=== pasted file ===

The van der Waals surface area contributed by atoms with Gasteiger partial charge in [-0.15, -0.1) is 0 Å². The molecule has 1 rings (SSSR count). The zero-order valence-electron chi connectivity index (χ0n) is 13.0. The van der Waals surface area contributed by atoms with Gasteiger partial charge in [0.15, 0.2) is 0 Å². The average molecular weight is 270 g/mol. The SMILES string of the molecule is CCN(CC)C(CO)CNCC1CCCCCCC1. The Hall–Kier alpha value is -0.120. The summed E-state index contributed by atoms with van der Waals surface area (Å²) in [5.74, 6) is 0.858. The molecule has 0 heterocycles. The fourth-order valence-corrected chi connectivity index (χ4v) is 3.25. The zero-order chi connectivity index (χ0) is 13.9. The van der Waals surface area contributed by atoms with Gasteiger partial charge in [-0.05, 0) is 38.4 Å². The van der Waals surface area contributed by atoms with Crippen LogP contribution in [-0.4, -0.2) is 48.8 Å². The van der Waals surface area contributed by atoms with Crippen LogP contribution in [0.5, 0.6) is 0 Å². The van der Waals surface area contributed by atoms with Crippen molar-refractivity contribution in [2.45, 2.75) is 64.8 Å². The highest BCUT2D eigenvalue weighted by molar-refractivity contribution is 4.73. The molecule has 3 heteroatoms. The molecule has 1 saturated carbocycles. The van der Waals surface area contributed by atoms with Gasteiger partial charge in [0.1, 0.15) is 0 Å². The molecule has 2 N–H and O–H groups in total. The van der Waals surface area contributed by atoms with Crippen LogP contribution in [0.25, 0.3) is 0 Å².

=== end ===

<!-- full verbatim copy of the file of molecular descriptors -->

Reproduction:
The van der Waals surface area contributed by atoms with Gasteiger partial charge in [-0.15, -0.1) is 0 Å². The molecule has 1 rings (SSSR count). The zero-order valence-electron chi connectivity index (χ0n) is 13.0. The van der Waals surface area contributed by atoms with Gasteiger partial charge in [0.15, 0.2) is 0 Å². The average molecular weight is 270 g/mol. The SMILES string of the molecule is CCN(CC)C(CO)CNCC1CCCCCCC1. The Hall–Kier alpha value is -0.120. The summed E-state index contributed by atoms with van der Waals surface area (Å²) in [5.74, 6) is 0.858. The molecule has 0 heterocycles. The fourth-order valence-corrected chi connectivity index (χ4v) is 3.25. The zero-order chi connectivity index (χ0) is 13.9. The van der Waals surface area contributed by atoms with Gasteiger partial charge in [-0.05, 0) is 38.4 Å². The van der Waals surface area contributed by atoms with Crippen LogP contribution in [-0.4, -0.2) is 48.8 Å². The van der Waals surface area contributed by atoms with Crippen LogP contribution in [0.5, 0.6) is 0 Å². The van der Waals surface area contributed by atoms with Crippen molar-refractivity contribution in [2.45, 2.75) is 64.8 Å². The highest BCUT2D eigenvalue weighted by molar-refractivity contribution is 4.73. The molecule has 3 heteroatoms. The molecule has 1 saturated carbocycles. The van der Waals surface area contributed by atoms with Gasteiger partial charge in [0.1, 0.15) is 0 Å². The molecule has 2 N–H and O–H groups in total. The van der Waals surface area contributed by atoms with Crippen LogP contribution in [0.25, 0.3) is 0 Å².